For someone in her 30s, I’ve spent a lot of time in doctors’ offices and hospitals, shivering on exam tables in my open-to-the-front gown, recording my medical history on multiple forms, having enough blood drawn in little glass tubes to satisfy a thirsty vampire. In my early 20s, I contracted a disease that doctors were unable to identify for years—in fact, for about a decade they thought nothing was wrong with me—but that nonetheless led to multiple complications, requiring a succession of surgeries, emergency-room visits, and ultimately (when tests finally showed something was wrong) trips to specialists for MRIs and lots more testing. During the time I was ill and undiagnosed, I was also in and out of the hospital with my mother, who was being treated for metastatic cancer and was admitted twice in her final weeks.
A new study warns it has become a “highly altered, degraded system.”
Once upon a time, there was a city so dazzling and kaleidoscopic, so braided and water-rimmed, that it was often compared to a single living body. It clustered around a glimmering emerald spine, which astronauts could glimpse from orbit. It hid warm nooks and crannies, each a nursery for new life. It opened into radiant, iris-colored avenues, which tourists crossed oceans to see. The city was, the experts declared, the planet’s largest living structure.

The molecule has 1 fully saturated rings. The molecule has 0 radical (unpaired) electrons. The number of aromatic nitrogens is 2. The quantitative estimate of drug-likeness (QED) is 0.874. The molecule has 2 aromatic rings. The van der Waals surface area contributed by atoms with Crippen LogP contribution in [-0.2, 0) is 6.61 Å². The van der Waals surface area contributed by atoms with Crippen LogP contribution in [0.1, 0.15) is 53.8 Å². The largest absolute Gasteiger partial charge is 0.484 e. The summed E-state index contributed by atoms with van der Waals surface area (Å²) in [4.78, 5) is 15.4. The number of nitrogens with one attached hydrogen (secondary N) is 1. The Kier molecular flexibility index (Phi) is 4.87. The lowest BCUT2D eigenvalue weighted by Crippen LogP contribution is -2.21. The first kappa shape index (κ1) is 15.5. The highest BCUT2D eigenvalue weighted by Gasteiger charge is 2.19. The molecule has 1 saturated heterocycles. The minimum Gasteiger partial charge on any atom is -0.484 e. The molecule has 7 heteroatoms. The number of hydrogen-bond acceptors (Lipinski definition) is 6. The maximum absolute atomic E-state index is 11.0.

Then, all at once, a kind of invisible wildfire overran the city. It consumed its avenues and neighborhoods, swallowed its canyons and branches. It expelled an uncountable number of dwellers from their homes. It was merciless: Even those who escaped the initial ravishment perished in the famine that followed.
With friends like these, the president should probably reconsider his messaging strategy.
The presumption of innocence is essential to the American legal system. Sometimes prosecutors and the press need to be reminded of this. It’s not as often that the allies of a defendant, or even a prospective defendant, forget.
Yet allies of President Trump have made some peculiar comments over the last few days, as Jonathan Chait, Josh Barro, and Orin Kerr note. Anthony Scaramucci says Michael Cohen would not flip on Trump because he is “a very loyal person.” Alan Dershowitz, enjoying a strange encore act as Trump’s most prominent legal defender, told Politico, “That’s what they’ll threaten him with: life imprisonment. They’re going to threaten him with a long prison term and try to turn him into a canary that sings.”